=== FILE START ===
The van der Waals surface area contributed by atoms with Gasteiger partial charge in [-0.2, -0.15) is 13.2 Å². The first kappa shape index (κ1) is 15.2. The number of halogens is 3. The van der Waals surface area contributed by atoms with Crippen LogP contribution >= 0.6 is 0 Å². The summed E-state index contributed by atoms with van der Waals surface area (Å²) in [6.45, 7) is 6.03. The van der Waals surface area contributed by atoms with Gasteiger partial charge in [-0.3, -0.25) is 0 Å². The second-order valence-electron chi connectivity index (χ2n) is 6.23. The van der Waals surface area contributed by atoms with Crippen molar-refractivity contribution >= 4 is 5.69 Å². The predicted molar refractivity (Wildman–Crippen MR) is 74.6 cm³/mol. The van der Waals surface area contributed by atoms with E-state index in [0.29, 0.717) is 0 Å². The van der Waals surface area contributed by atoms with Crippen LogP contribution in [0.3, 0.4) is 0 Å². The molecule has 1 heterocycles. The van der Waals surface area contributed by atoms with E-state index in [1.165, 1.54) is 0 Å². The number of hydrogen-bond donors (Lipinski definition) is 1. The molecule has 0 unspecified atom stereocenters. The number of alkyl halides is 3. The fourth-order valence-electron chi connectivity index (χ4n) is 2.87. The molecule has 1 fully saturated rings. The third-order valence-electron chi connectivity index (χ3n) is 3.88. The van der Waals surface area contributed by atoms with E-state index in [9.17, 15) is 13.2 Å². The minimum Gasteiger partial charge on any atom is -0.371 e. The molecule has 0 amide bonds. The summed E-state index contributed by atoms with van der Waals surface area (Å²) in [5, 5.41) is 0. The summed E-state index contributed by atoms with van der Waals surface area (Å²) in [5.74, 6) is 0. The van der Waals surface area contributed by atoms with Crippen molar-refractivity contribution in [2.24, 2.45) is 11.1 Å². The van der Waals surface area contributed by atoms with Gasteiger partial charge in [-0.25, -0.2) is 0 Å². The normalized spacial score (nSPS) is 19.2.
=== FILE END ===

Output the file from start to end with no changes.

The van der Waals surface area contributed by atoms with Gasteiger partial charge in [-0.2, -0.15) is 13.2 Å². The first kappa shape index (κ1) is 15.2. The number of halogens is 3. The van der Waals surface area contributed by atoms with Crippen LogP contribution >= 0.6 is 0 Å². The summed E-state index contributed by atoms with van der Waals surface area (Å²) in [6.45, 7) is 6.03. The van der Waals surface area contributed by atoms with Gasteiger partial charge in [-0.3, -0.25) is 0 Å². The second-order valence-electron chi connectivity index (χ2n) is 6.23. The van der Waals surface area contributed by atoms with Crippen molar-refractivity contribution >= 4 is 5.69 Å². The predicted molar refractivity (Wildman–Crippen MR) is 74.6 cm³/mol. The van der Waals surface area contributed by atoms with E-state index in [0.29, 0.717) is 0 Å². The van der Waals surface area contributed by atoms with Crippen LogP contribution in [0.3, 0.4) is 0 Å². The molecule has 1 heterocycles. The van der Waals surface area contributed by atoms with E-state index in [1.165, 1.54) is 0 Å². The number of hydrogen-bond donors (Lipinski definition) is 1. The molecule has 0 unspecified atom stereocenters. The number of alkyl halides is 3. The fourth-order valence-electron chi connectivity index (χ4n) is 2.87. The molecule has 1 fully saturated rings. The third-order valence-electron chi connectivity index (χ3n) is 3.88. The van der Waals surface area contributed by atoms with E-state index in [9.17, 15) is 13.2 Å². The minimum Gasteiger partial charge on any atom is -0.371 e. The molecule has 0 amide bonds. The summed E-state index contributed by atoms with van der Waals surface area (Å²) in [5, 5.41) is 0. The summed E-state index contributed by atoms with van der Waals surface area (Å²) in [5.74, 6) is 0. The van der Waals surface area contributed by atoms with Crippen molar-refractivity contribution in [2.24, 2.45) is 11.1 Å². The van der Waals surface area contributed by atoms with Gasteiger partial charge in [-0.25, -0.2) is 0 Å². The normalized spacial score (nSPS) is 19.2.